Thirdly, it is Jesus-centred. Our Old Testament reading from Zechariah is a Messianic passage, anticipating the coming of a righteous but humble King who rides on the foal of a donkey. The key message is the rule of ‘peace’ or Shalom that the Messianic King comes to bring, This peace is for the whole world – it stretches from sea to sea and to the ends of the earth (v.10). The term Shalom refers to restored relationships in every area of life: within ourselves, with God, with our human neighbours, and throughout creation. Shalom reminds us of the scope of the Gospel – God’s Good News, which of course with New Testament eyes we see focussed on Jesus Christ. The Gospel is not simply a spiritual transaction, but about the restoration of God’s rule – the kingdom of the just and humble King – in every sphere of the created order. For us as Christ-ians, followers of Jesus, caring for creation flows out of making Jesus our King – letting him be Lord in every area of our lives. It is not about a list of ecological commandments to make us feel guilty. It is about a relationship of love and a response of worship.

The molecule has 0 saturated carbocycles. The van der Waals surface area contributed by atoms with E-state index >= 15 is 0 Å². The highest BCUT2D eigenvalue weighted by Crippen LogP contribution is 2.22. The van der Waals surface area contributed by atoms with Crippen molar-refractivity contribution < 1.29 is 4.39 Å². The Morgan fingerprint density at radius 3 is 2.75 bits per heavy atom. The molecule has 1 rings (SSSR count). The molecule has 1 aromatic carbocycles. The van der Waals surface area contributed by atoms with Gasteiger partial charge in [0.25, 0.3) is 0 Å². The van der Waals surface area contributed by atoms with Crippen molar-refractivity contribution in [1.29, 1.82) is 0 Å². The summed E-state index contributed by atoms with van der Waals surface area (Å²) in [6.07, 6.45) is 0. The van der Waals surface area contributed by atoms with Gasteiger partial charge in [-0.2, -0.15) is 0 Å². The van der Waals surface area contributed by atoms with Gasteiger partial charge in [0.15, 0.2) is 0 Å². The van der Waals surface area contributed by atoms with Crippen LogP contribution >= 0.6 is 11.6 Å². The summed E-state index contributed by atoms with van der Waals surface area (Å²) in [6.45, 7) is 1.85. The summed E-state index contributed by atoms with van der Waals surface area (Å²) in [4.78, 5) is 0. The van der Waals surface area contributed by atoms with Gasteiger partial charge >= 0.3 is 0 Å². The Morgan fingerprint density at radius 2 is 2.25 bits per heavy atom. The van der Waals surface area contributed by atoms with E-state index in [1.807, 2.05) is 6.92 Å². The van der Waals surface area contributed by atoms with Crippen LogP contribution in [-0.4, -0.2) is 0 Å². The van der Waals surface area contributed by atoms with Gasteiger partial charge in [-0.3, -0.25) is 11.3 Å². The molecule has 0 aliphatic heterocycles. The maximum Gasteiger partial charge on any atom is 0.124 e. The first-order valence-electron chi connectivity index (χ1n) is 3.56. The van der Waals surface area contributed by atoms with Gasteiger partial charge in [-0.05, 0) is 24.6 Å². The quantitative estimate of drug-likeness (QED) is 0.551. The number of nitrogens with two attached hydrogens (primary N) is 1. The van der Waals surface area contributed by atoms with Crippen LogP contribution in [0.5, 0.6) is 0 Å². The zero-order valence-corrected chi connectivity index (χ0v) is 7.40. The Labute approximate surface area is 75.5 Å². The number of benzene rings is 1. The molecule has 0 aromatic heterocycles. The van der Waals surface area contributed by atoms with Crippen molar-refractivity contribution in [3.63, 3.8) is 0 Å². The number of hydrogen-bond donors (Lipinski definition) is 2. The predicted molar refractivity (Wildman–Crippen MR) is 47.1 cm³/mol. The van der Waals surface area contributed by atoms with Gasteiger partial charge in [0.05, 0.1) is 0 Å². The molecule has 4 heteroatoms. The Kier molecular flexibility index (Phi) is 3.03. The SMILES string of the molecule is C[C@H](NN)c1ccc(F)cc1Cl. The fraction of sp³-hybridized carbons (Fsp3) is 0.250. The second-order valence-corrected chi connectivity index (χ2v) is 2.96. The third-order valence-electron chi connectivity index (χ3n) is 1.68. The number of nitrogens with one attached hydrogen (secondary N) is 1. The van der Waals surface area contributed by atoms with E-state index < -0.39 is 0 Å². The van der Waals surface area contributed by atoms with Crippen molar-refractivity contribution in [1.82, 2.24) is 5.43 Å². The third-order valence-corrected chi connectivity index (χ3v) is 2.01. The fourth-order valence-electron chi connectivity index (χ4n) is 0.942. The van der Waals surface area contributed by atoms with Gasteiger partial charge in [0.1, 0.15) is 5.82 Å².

So, as we tackle the triple crisis we face – COVID-19, Climate and Biodiversity – let us learn to live wisely in God’s world: to work intentionally on our relationships with God, with our neighbours – particularly the most vulnerable – and with creation. Let us seek to reflect and develop God’s motherly compassion towards all people and all creatures. And, let us do all of this with Jesus at the centre, because all things were made by Him and for Him, and as we care for creation in His name, we demonstrate that Jesus is Lord.

by Rev Dave Bookless PhD, A Rocha, UK